So to put things into perspective, Andrew Greeley gave a talk about the scandal or prayer...

For Catholics, prayer is "lifting one's mind and heart to God".

This covers a lot of territory, from saying rote prayers to lighting a candle to meditation/contemplation without words, to dancing or music which opens you mind to something beyond the act, or simply relaxing and allowing one's mind to go beyond the cacophony of the day and place oneself into a larger perspective.

The key point in prayer is that it is not making a grocery list for the big guy in the sky and demanding he fulfill your every need. It is merely acknowledging that you are yourself: Not the king of the world, but someone who is part of a pattern of life that lives under a greater power.

In non monotheistic religions, this may be a blind power, or a oneness with the universe, but in the monotheistic ones, it means the higher power is loving and compassionate who cares about you.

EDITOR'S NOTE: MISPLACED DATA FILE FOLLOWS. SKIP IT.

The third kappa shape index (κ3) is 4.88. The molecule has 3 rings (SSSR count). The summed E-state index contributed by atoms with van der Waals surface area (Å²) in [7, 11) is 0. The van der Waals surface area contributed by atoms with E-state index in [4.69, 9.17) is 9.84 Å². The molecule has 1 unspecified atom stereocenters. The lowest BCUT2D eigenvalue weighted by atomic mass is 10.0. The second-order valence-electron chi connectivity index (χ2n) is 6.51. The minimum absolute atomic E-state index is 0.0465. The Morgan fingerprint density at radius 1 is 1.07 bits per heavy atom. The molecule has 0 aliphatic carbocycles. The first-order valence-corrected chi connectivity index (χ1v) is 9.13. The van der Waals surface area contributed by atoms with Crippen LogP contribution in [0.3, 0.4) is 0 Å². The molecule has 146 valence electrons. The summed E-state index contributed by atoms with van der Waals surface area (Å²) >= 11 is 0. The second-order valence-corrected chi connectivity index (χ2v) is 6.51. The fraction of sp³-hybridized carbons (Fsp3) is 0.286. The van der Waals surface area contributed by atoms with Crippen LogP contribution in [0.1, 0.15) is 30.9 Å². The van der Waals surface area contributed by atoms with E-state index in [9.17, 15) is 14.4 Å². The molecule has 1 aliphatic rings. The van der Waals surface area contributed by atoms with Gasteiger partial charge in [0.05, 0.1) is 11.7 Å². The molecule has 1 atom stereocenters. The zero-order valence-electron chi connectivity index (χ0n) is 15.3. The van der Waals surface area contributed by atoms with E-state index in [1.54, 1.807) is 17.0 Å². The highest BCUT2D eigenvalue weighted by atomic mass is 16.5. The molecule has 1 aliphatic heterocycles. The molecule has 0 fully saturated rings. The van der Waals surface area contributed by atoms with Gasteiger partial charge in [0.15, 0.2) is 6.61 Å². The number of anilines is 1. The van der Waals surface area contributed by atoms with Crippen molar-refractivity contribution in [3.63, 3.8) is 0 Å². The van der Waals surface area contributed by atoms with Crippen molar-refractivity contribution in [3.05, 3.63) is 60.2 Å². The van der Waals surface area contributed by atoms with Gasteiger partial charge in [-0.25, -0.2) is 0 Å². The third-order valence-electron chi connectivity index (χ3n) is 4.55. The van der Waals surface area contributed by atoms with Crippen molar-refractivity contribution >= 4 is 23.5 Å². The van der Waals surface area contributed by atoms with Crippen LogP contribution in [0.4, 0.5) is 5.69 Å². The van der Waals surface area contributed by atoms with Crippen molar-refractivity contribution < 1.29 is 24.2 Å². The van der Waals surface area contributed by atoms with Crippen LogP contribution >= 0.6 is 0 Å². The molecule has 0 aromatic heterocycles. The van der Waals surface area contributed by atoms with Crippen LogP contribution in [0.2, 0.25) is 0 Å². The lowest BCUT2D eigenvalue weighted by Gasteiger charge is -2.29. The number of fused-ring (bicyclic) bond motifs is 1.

Prayer places one into a state of reverence, recognizing you are not yourself a god, so that you see yourself and your actions in the perspective of eternity. Essentially, true prayer leads to wisdom.

Much of this goes against the currant "wisdom" that sees fundamentalists as dangerous bigots. ( and Greeley, sociologist hat intact, answers such opinions with a book of hard data that shows the complexity of conservative Christians).

One example he uses is that praying on one's knees corresponds to opposing the death penalty. Greeley points out that "the very act of praying might make think seriously about taking another's life".

True. Too often one's initial response is to say "black" and "white". Yet often the time of prayer let's one see things into perspective, beyond passion and quick judgement. My essay on if torture would be justified if it saved lives is an example of how prayer lets one see a perspective beyond cliches.

On a more personal level, this is why a 1981 Redbook survey showed Christian wives had happier marriages.

You see, if you pray, you need to confront your own faults and see the other's actions with the eye of compassion. This doesn't mean one needs to become a punching bag, but praying place the little faults that destroy relationships into another perspective, renewing the emotions of love.